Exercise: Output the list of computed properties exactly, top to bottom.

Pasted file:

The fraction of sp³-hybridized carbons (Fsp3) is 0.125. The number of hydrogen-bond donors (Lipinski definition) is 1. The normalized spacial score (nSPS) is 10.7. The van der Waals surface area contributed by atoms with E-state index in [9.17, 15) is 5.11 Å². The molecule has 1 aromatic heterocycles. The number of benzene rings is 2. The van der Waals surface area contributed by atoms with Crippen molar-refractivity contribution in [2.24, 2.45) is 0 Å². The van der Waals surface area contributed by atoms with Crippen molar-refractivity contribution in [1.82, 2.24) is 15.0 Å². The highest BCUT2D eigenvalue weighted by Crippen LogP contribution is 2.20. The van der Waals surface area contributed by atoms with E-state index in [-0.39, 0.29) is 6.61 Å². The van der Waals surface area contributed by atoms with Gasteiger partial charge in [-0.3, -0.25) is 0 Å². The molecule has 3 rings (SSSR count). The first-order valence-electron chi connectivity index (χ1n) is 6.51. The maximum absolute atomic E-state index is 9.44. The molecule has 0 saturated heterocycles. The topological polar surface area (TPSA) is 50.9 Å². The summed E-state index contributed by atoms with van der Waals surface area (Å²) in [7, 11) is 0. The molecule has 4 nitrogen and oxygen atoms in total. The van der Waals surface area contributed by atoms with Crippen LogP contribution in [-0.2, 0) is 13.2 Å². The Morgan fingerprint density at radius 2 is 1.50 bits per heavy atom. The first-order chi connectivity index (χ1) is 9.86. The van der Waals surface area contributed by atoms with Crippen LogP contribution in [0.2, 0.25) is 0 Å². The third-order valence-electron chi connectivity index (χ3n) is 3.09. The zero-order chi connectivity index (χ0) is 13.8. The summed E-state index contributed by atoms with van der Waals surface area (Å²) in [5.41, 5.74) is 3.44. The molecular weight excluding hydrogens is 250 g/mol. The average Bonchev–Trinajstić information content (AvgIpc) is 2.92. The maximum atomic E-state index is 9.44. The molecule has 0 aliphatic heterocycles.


The fraction of sp³-hybridized carbons (Fsp3) is 0.125. The number of hydrogen-bond donors (Lipinski definition) is 1. The normalized spacial score (nSPS) is 10.7. The van der Waals surface area contributed by atoms with E-state index in [9.17, 15) is 5.11 Å². The molecule has 1 aromatic heterocycles. The number of benzene rings is 2. The van der Waals surface area contributed by atoms with Crippen molar-refractivity contribution in [2.24, 2.45) is 0 Å². The van der Waals surface area contributed by atoms with Crippen molar-refractivity contribution in [1.82, 2.24) is 15.0 Å². The highest BCUT2D eigenvalue weighted by Crippen LogP contribution is 2.20. The van der Waals surface area contributed by atoms with E-state index in [-0.39, 0.29) is 6.61 Å². The van der Waals surface area contributed by atoms with Gasteiger partial charge in [-0.3, -0.25) is 0 Å². The molecule has 3 rings (SSSR count). The first-order valence-electron chi connectivity index (χ1n) is 6.51. The maximum absolute atomic E-state index is 9.44. The molecule has 0 saturated heterocycles. The topological polar surface area (TPSA) is 50.9 Å². The summed E-state index contributed by atoms with van der Waals surface area (Å²) in [7, 11) is 0. The molecule has 4 nitrogen and oxygen atoms in total. The van der Waals surface area contributed by atoms with Crippen LogP contribution in [-0.2, 0) is 13.2 Å². The Morgan fingerprint density at radius 2 is 1.50 bits per heavy atom. The first-order chi connectivity index (χ1) is 9.86. The van der Waals surface area contributed by atoms with Crippen LogP contribution in [0.2, 0.25) is 0 Å². The third-order valence-electron chi connectivity index (χ3n) is 3.09. The zero-order chi connectivity index (χ0) is 13.8. The summed E-state index contributed by atoms with van der Waals surface area (Å²) in [5.41, 5.74) is 3.44. The molecular weight excluding hydrogens is 250 g/mol. The average Bonchev–Trinajstić information content (AvgIpc) is 2.92. The maximum atomic E-state index is 9.44. The molecule has 0 aliphatic heterocycles.